The government has given a Nyahururu-based company the nod to assemble locally made tuk tuks.
Trade and Industry Cabinet Secretary Betty Maina (pictured) said Saagak Technology will soon be issued with a licence.
Last month, Kenya Bureau of Standards approved the standards of automobiles at the firm. Once given the licence, the company will be exempted from paying income duty on imported parts.
After touring the premises at the weekend, the CS said she was happy with the progress and will direct that a licence be issued to the company.
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"This is the way to go for our local innovators. We will head back to the office and see the way forward. For sure, the company deserves a licence as one of the local vehicle assemblers," she said.
The company is one of the local firms being funded by the Laikipia Innovators programme, which is under the Trade Department.
Maina has reassured innovators of government's commitment to support and boost their ventures. The CS said there were a variety of government entities that work together to harness the processes involved and also in marketing their products.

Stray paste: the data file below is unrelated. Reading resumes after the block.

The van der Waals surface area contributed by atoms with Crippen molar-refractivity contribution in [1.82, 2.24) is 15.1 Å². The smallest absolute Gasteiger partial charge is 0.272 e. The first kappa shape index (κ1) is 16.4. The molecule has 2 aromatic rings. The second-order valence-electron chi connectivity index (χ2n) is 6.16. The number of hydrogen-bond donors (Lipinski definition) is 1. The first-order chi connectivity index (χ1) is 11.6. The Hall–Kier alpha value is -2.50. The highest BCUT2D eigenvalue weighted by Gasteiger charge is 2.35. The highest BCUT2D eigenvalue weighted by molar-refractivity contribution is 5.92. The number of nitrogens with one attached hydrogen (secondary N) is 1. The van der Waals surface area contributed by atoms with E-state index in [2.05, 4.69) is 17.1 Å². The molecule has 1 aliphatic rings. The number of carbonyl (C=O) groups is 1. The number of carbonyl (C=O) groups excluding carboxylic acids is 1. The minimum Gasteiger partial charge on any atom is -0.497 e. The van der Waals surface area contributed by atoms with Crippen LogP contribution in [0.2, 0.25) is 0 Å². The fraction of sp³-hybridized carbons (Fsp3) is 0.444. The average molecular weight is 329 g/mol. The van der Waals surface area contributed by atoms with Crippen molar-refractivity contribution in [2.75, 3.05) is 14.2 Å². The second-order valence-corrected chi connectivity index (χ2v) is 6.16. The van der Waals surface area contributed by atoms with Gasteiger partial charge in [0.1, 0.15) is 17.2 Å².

She also challenged county governments to partner and support young innovators, saying such a move will help in creating job opportunities.
"Laikipia is one of the counties that supports local innovators. That is why we have come to tour this firm. Let other counties emulate Laikipia," she said.
She noted the country has a wide range of opportunities and that there was need to capitalise on them. Speaking at the same function, Laikipia Governor Ndiritu Muriithi said his administration supported such innovators so that the country could utilise products from her own manufacturers.
"We offer training support to the innovators as well as fund them. We also market their products," he said.
He, however, challenged the State to reduce the red tape that hinders innovation growth, among them patenting and registration. He cited a case in which the State was yet to issue registration number plates to innovations such as the BJ-50 tuk tuk.
Saagak Technology Chief Operating Officer Wallace Kariuki echoed the sentiments, saying such hindrances would discourage young innovators.